• I agree. We’ve been going to dog parks for more than 10 years. We watch closely. If there’s a dog who is not behaving appropriately, and the owner won’t leave, we leave. My dogs love going and it’s enriching for them.

  36. Hi! First and foremost, please give my and my doggie’s (Merle’s) condolences to the family involved in this horror show.

    Second, if this happened in an off leash dog park it would still be horrible; BUT it happened in a public park which required all dogs to be on leash (am I correct here?).


    We all need stricter laws to protect us from the selfish, self centered idiots who think their dogs are perfectly behaved and don’t understand that the most perfectly behaved dog is maybe 99% perfect. There is ALWAYS something that any dog could not resist and a prey instinct could kick in. If that 1% comes up in my or my doggie’s face, it becomes 100%!

    However, laws only protect in damages after the fact, until they society realizes the laws exist. WHAT WE REALLY NEED IS MORE MONEY FOR ANIMAL CONTROL AND HAVE ANIMAL CONTROL OFFICERS PATROL THE DOG PARKS, THE PUBLIC PARKS AND DRIVE AROUND NEIGHBORHOODS. HMMMMMMMM. ……. . Lets siphon off some money from the Useless Border Wall fund, or how about contacting Bloomberg and/or Steyer, perhaps they can put together a foundation that would educate private Animal Control “Officers” who do report to the County and City Animal Control Departments….or, simply, the foundation could get in touch with Animal Control offices all over the country and give them grants for hiring, training and “deploying” the additional officers. There is money for this….we just have to get the people who have the money to see it is an issue worth their gettting into! Love to All, Jessica and Merle

  37. This is so horrifying! And I feel we all run this risk all the time–unleashed dogs are everywhere despite leash laws. And those retractable leads are also scary. My dog is my baby girl . . . .no amount of money could compensate for her loss. And I think I would always feel guilty, that I had not protected her.

  38. Loose dogs were NOT responsible for their incredibly irresponsible and stupid behavior of their owner. This owner should not be allowed to have dogs period. Now we have 2 dead dogs maybe 3 because the owner was stupid. This jerk should be heavily fined and should have to do community service at the ASPCA or another like facility. My dogs are my children. There would be hell to pay if this happened to me!!!

  39. This is heartbreaking for all. Many relatively inexperienced dog owners would not even understand that their beloved dogs who seem so friendly and clownish could ever be killers or bullies, until after the fact. Dogs have aggressive genes that can be expressed under the right circumstances, we have breed them for this. I do not frequent crowded public areas for this reason. It would be good if there were temperament screening for dogs periodically (maybe during liscencing) and owners were educated about this possibility. This is almost as tragic for the owner of the killer dogs as for the killed dog and its owners (assuming their first knowledge was when the incident happened). I can not put a price on a dog, and it is much easier to be awarded damages than collect them. When I am out with my dogs, we do carry legal persuaders to avert or interrupt any aggression, from man or beast, which is better avoided than suffered.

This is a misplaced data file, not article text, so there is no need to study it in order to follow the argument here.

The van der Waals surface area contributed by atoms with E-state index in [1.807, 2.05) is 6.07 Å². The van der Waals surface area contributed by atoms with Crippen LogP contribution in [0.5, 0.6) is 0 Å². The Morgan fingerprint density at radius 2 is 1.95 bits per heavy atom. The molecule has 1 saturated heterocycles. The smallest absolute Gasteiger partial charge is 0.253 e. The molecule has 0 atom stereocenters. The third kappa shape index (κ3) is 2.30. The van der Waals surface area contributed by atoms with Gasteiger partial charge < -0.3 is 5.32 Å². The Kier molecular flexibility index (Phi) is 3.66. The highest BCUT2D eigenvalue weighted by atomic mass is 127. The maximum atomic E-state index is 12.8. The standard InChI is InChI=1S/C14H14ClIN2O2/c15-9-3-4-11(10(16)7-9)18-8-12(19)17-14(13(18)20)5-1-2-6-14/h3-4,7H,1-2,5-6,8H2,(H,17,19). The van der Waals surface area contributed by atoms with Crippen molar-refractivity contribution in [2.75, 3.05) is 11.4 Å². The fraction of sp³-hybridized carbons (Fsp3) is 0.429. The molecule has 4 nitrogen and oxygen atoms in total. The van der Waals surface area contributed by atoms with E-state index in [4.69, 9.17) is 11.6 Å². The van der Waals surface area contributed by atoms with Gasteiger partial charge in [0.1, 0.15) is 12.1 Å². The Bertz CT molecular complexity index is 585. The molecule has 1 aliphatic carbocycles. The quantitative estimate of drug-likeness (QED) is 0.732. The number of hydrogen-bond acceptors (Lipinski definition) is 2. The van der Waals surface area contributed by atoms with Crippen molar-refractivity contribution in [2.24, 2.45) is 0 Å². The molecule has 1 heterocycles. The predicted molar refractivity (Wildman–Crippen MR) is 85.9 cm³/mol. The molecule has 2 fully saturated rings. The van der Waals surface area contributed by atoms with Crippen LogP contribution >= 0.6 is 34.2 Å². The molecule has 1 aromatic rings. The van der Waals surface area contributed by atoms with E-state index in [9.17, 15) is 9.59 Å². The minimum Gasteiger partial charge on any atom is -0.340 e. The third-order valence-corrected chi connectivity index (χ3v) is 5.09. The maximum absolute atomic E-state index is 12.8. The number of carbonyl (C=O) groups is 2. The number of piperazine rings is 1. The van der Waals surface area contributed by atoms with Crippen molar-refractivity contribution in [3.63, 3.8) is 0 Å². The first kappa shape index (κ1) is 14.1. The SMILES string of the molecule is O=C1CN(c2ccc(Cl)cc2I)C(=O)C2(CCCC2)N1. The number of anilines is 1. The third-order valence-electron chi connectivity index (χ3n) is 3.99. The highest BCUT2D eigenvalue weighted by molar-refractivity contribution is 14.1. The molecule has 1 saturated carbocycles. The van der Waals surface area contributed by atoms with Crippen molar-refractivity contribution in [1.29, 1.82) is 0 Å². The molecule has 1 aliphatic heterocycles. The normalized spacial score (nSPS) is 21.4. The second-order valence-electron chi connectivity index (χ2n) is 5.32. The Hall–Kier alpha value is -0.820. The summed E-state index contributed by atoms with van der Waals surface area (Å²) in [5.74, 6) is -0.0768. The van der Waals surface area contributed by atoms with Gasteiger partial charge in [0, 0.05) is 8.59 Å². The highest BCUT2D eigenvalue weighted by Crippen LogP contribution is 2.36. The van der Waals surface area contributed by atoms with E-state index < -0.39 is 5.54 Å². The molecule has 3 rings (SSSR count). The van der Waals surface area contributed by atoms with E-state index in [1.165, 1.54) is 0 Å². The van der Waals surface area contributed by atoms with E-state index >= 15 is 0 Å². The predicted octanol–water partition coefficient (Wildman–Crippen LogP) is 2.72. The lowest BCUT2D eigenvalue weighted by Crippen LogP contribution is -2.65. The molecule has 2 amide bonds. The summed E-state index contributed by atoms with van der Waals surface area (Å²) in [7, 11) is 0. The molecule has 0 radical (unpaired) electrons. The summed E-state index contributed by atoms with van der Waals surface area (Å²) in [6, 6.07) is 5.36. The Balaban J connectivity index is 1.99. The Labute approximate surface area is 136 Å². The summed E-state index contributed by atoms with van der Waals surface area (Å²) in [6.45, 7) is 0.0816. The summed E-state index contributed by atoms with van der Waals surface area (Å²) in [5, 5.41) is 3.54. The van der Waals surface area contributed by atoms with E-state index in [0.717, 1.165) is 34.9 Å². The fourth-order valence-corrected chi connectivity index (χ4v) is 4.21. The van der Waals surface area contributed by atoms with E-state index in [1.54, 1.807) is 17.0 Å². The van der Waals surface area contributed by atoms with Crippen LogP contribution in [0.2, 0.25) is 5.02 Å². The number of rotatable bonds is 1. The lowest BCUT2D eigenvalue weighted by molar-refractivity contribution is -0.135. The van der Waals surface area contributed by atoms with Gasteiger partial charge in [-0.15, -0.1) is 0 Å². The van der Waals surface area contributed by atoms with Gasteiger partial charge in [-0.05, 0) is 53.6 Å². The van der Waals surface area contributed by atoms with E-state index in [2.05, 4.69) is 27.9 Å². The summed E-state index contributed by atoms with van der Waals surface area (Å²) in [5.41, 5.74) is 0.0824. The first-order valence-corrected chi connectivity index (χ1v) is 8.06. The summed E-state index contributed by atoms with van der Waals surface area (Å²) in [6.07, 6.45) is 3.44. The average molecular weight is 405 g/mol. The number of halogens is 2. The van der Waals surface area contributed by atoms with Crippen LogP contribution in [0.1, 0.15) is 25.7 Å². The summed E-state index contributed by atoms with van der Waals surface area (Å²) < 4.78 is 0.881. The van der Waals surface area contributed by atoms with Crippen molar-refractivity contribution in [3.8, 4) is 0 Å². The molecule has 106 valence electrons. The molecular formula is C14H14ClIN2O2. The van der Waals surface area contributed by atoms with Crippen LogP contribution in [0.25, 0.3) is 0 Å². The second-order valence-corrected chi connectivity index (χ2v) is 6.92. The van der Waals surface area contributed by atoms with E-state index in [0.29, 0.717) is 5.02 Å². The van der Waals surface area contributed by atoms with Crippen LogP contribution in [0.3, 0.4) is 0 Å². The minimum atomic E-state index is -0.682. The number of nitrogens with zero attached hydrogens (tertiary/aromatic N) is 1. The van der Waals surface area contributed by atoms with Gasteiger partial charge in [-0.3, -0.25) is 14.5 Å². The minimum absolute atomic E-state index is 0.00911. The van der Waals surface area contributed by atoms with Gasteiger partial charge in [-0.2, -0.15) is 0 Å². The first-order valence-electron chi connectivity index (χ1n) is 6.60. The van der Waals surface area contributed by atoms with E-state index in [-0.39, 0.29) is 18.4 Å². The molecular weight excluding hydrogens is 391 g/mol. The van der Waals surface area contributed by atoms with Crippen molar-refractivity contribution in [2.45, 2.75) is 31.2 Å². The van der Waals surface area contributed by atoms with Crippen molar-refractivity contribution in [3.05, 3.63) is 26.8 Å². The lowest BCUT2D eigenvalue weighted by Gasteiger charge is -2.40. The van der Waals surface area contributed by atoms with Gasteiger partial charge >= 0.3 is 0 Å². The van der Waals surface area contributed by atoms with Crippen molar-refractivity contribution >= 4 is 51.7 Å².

40. I don’t go to dog parks for this very reason, it is just not worth it! In my neighborhood most of the dog owners like to let their dog run off-lead in large field but 99% of them do not have proper off-leash control of their dog and often my dog and I have been charged at by the dog as they holler at it to come back to them over and over. Even if the charging dog just wants to play, some dogs are reactive and do not like strange dogs. My large lab was like this and I had control of him on his lead however having another off-leash dog charging us or reacting because my dog is growling is both scary and unnecessary. Luckily we both came out of these encounters unscathed but it is completely frustrating!

  41. I heard that story regarding the puppy that was killed. I started to cry so hard that I had to turn off the news. All I could think of was that precious little girl, her puppy and father. I almost lost my dog off leash at a dog park. Two dogs from the same owner started to bury her. When I screamed at him to get his dogs he stated that they were just playing. Two men ran and picked up each pit bull and threw them off my dog and then the man stood up. Fortunately for me other dog owners circled him while my Shiba Inu and I were taken to my car. My dog was being buried and would have died. She is my support dog. The police gave him two tickets but I was told he went back to the park. After speaking with my veterinarian he gave me a list of what he had seen over the years happen to dogs on and off leash at dog parks. We walk now and she has play time with dogs I know. I was hoping that a fund had been set up for that family but never heard anything. That little girl probably needed some therapy and perhaps when she is ready another loving puppy can come into her life. The story still saddens me. If Whole-Dog Journal knows anything regarding this story please post it. No one except another dog owner understands the immense heartbreak of losing your best friend. You say to yourself, never again because another piece of your heart breaks off. Then one day, when you’re ready you open up your soul and home for another life that gives you unconditional love. When you think of what those little eyes watched that day my heart still breaks for her and her family. My hope for her is that “one day” will touch her soul and she is ready to take that step to open up for a new life to enter her life. The laws need to change. My seven German Shepherds, Greyhound, Calico Cat, were living beings with feelings, love, compassion, and support. They were not property. My question to WDJ is what can we do to change the law?